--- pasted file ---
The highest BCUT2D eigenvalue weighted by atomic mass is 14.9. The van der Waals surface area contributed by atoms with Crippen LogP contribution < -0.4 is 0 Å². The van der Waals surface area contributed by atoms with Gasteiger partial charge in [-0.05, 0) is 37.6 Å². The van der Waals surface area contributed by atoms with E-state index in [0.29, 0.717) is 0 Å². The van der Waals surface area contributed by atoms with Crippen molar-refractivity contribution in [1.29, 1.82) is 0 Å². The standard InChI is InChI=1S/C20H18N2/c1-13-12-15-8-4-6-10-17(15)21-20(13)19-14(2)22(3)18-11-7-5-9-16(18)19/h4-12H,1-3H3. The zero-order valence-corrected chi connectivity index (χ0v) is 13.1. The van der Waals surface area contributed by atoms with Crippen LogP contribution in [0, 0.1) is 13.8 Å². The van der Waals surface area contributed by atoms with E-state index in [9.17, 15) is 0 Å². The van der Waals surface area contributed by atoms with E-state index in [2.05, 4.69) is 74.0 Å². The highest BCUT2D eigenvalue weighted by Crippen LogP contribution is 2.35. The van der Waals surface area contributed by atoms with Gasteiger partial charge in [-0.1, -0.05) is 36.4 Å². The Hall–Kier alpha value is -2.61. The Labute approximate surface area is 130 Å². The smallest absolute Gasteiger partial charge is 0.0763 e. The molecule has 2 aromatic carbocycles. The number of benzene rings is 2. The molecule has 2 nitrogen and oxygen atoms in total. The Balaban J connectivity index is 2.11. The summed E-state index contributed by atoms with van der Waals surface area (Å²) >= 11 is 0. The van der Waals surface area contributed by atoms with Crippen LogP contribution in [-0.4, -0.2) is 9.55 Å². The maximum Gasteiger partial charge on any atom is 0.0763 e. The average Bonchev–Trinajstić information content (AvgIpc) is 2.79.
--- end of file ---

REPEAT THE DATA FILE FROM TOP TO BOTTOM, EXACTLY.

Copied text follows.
The highest BCUT2D eigenvalue weighted by atomic mass is 14.9. The van der Waals surface area contributed by atoms with Crippen LogP contribution < -0.4 is 0 Å². The van der Waals surface area contributed by atoms with Gasteiger partial charge in [-0.05, 0) is 37.6 Å². The van der Waals surface area contributed by atoms with E-state index in [0.29, 0.717) is 0 Å². The van der Waals surface area contributed by atoms with Crippen molar-refractivity contribution in [1.29, 1.82) is 0 Å². The standard InChI is InChI=1S/C20H18N2/c1-13-12-15-8-4-6-10-17(15)21-20(13)19-14(2)22(3)18-11-7-5-9-16(18)19/h4-12H,1-3H3. The zero-order valence-corrected chi connectivity index (χ0v) is 13.1. The van der Waals surface area contributed by atoms with Crippen LogP contribution in [0, 0.1) is 13.8 Å². The van der Waals surface area contributed by atoms with E-state index in [9.17, 15) is 0 Å². The van der Waals surface area contributed by atoms with E-state index in [2.05, 4.69) is 74.0 Å². The highest BCUT2D eigenvalue weighted by Crippen LogP contribution is 2.35. The van der Waals surface area contributed by atoms with Gasteiger partial charge in [-0.1, -0.05) is 36.4 Å². The Hall–Kier alpha value is -2.61. The Labute approximate surface area is 130 Å². The smallest absolute Gasteiger partial charge is 0.0763 e. The molecule has 2 aromatic carbocycles. The number of benzene rings is 2. The molecule has 2 nitrogen and oxygen atoms in total. The Balaban J connectivity index is 2.11. The summed E-state index contributed by atoms with van der Waals surface area (Å²) >= 11 is 0. The van der Waals surface area contributed by atoms with Crippen LogP contribution in [-0.4, -0.2) is 9.55 Å². The maximum Gasteiger partial charge on any atom is 0.0763 e. The average Bonchev–Trinajstić information content (AvgIpc) is 2.79.